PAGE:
Usage description for the ahdsDescriptor

As well as describing the syntax for ADS-specific metadata elements, this section outlines the recommended use of Dublin Core elements. In each case, the element name is given, followed by the associated attributes and an example of use. Associated attributes which are considered important are shown as <attribute> and those which are optional are shown as {attribute}.

In order to differentiate between elements from the Dublin Core, those from the ahdsDescriptor, and those from other sources, the convention discussed by Weibel (1996) should be used; DC is used to identify Dublin Core elements and AD to identify those from the ahdsDescriptor.

ADS recommended syntax for the Dublin Core element set

Element Name: Subject (DC.subject)
Usage: DC.subject {SCHEME} subject keywords
Example: DC.subject RCHME excavation
Notes: DC.subject is a repeatable field. Users requiring more than one SCHEME should use multiple occurences of DC.subject accordingly. Keywords following any DC.subject should be drawn from only one SCHEME.
Acceptable schemes include: Links: Metadata descriptions including this field should contain a LINK to http://purl.org/metadata/dublin_core_elements#subject. Where a {scheme} is used, a LINK should also be included to an on- or off-line description of the scheme and its acceptable terminology.

Element Name: Title (DC.title)
Usage: DC.title {type} Document title text
Example: DC.title main An application of Dublin Core from the Archaeology Data Service
Notes: This field simply records the title of the document.
Acceptable {type}s are;


Link: Metadata descriptions including this field should contain a LINK to http://purl.org/metadata/dublin_core_elements#title

Element Name: Author (DC.author)
Usage: DC.author {type} author text
Example: DC.author e-mail A.P.Miller@newcastle.ac.uk
Notes: DC.author is a repeatable field, and should be used as many times as necessary to describe all the authors, or to provide extra information such as their e-mail addresses. Where multiple authors are cited, they should be listed in order with the primary author first. Acceptable types include:

Link: Metadata descriptions including this field should contain a LINK to http://purl.org/metadata/dublin_core_elements#author

Element Name: Publisher (DC.publisher)
Usage: DC.publisher publisher text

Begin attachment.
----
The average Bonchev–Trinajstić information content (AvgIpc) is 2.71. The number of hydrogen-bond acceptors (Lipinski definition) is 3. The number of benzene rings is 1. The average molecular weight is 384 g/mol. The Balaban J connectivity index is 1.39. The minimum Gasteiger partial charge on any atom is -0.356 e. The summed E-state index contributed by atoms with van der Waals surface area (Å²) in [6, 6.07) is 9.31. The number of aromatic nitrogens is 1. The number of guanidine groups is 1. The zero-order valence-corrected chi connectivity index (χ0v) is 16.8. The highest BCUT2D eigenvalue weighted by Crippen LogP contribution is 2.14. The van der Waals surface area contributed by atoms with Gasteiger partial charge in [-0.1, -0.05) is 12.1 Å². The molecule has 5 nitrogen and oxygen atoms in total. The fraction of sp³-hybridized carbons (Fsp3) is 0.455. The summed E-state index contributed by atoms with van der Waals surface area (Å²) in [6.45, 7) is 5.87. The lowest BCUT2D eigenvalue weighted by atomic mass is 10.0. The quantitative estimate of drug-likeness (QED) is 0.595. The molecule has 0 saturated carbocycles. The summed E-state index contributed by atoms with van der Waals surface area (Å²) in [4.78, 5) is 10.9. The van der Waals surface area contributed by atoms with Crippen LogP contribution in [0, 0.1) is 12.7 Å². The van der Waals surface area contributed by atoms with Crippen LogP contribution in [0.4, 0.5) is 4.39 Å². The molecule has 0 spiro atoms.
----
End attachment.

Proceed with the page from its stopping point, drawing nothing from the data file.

Example: DC.publisher Taylor & Francis
Link: Metadata descriptions including this field should contain a LINK to http://purl.org/metadata/dublin_core_elements#publisher.

Element Name: OtherAgent (DC.otheragent)
Usage: DC.otheragent {scheme} {type} OtherAgent text
Example: DC.otheragent Editor Bloggs, Fred
Notes: DC.otheragent is a repeatable field, and should be used as many times as necessary to describe all relevant other agents. Valid uses of this field include describing editors, illustrators, those who transcribed non-digital records, etc.
Where no {scheme} is specified, {type} is assumed to be one of the following;

Where one of these defined {type}s is not suitable, a {scheme} such as TEI should be used to define a more appropriate {type}.
Links: Metadata descriptions including this field should contain a LINK to http://purl.org/metadata/dublin_core_elements#other agent. Where a {scheme} is used, a LINK should also be included to an on- or off-line description of the scheme and its acceptable terminology.

Element Name: Date (DC.date)
Usage: DC.date <scheme> {type} Date text
Example: DC.date ISO31 current 1996-06-17
Notes: DC.date is a repeatable field, and should be used as many times as necessary to describe any relevant temporal information. DC.date refers only to the history of the data, rather than to that which the data describe. For example, a description of Roman coins, compiled in 1763 and then transcribed onto a computer in 1996 would require DC.date creation 1763 and DC.date current 1996 entries. Any information on the Roman date ranges actually described would be covered in DC.coverage rather than here.
Valid <scheme>s are;

Valid {type}s are; Links: Metadata descriptions including this field should contain a LINK to http://purl.org/metadata/dublin_core_elements#date. Where a {scheme} is used, a LINK should also be included to an on- or off-line description of the scheme and its acceptable terminology.

Element Name: ObjectType (DC.objecttype)
Usage: DC.objecttype {scheme} object type text
Example: DC.objecttype AACR2 computer file
Notes: DC.objecttype should only need to occur once in any metadata description, and it describes the category into which any resource falls.
As well as those offered by any suitable {scheme}, valid object types include;

Links: Metadata descriptions including this field should contain a LINK to http://purl.org/metadata/dublin_core_elements#object type. Where a {scheme} is used, a LINK should also be included to an on- or off-line description of the scheme and its acceptable terminology.

Element Name: Form (DC.form)